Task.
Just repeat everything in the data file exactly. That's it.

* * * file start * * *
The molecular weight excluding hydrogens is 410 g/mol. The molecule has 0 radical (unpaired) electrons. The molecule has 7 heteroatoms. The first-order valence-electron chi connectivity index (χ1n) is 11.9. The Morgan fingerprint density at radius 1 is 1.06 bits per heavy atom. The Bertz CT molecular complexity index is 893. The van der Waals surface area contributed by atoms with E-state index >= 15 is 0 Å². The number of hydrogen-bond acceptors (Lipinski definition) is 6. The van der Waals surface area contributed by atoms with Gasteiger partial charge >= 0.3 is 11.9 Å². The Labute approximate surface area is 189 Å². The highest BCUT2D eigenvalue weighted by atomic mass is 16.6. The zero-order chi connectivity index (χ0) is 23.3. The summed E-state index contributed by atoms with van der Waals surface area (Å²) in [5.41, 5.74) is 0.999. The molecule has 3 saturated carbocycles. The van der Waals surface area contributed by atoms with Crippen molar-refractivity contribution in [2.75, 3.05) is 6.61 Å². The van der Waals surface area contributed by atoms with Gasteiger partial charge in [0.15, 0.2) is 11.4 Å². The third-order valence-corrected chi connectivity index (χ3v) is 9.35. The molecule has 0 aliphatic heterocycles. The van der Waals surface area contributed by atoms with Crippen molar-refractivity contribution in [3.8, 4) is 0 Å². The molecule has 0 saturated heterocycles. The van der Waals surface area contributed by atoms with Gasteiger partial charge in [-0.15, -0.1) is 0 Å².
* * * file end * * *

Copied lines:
The molecular weight excluding hydrogens is 410 g/mol. The molecule has 0 radical (unpaired) electrons. The molecule has 7 heteroatoms. The first-order valence-electron chi connectivity index (χ1n) is 11.9. The Morgan fingerprint density at radius 1 is 1.06 bits per heavy atom. The Bertz CT molecular complexity index is 893. The van der Waals surface area contributed by atoms with E-state index >= 15 is 0 Å². The number of hydrogen-bond acceptors (Lipinski definition) is 6. The van der Waals surface area contributed by atoms with Gasteiger partial charge >= 0.3 is 11.9 Å². The Labute approximate surface area is 189 Å². The highest BCUT2D eigenvalue weighted by atomic mass is 16.6. The zero-order chi connectivity index (χ0) is 23.3. The summed E-state index contributed by atoms with van der Waals surface area (Å²) in [5.41, 5.74) is 0.999. The molecule has 3 saturated carbocycles. The van der Waals surface area contributed by atoms with Crippen molar-refractivity contribution in [2.75, 3.05) is 6.61 Å². The van der Waals surface area contributed by atoms with Gasteiger partial charge in [0.15, 0.2) is 11.4 Å². The third-order valence-corrected chi connectivity index (χ3v) is 9.35. The molecule has 0 aliphatic heterocycles. The van der Waals surface area contributed by atoms with Crippen molar-refractivity contribution in [3.8, 4) is 0 Å². The molecule has 0 saturated heterocycles. The van der Waals surface area contributed by atoms with Gasteiger partial charge in [-0.15, -0.1) is 0 Å².